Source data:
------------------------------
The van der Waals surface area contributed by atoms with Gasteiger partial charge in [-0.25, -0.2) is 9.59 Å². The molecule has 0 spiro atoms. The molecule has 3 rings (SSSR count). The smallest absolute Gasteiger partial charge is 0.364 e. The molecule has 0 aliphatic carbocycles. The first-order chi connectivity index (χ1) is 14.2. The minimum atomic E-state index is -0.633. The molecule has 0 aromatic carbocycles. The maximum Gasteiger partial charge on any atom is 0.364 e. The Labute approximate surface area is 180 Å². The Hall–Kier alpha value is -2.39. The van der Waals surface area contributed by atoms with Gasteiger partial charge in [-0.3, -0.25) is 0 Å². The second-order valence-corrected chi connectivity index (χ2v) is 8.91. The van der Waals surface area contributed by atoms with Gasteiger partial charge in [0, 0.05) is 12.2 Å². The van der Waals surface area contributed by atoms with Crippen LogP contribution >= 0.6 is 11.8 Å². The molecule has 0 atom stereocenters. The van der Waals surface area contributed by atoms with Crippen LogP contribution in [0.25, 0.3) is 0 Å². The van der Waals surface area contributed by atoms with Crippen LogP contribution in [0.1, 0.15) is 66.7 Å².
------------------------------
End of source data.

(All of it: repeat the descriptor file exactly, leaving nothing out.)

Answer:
The van der Waals surface area contributed by atoms with Gasteiger partial charge in [-0.25, -0.2) is 9.59 Å². The molecule has 0 spiro atoms. The molecule has 3 rings (SSSR count). The smallest absolute Gasteiger partial charge is 0.364 e. The molecule has 0 aliphatic carbocycles. The first-order chi connectivity index (χ1) is 14.2. The minimum atomic E-state index is -0.633. The molecule has 0 aromatic carbocycles. The maximum Gasteiger partial charge on any atom is 0.364 e. The Labute approximate surface area is 180 Å². The Hall–Kier alpha value is -2.39. The van der Waals surface area contributed by atoms with Gasteiger partial charge in [-0.3, -0.25) is 0 Å². The second-order valence-corrected chi connectivity index (χ2v) is 8.91. The van der Waals surface area contributed by atoms with Gasteiger partial charge in [0, 0.05) is 12.2 Å². The van der Waals surface area contributed by atoms with Crippen LogP contribution >= 0.6 is 11.8 Å². The molecule has 0 atom stereocenters. The van der Waals surface area contributed by atoms with Crippen LogP contribution in [0.25, 0.3) is 0 Å². The van der Waals surface area contributed by atoms with Crippen LogP contribution in [0.1, 0.15) is 66.7 Å².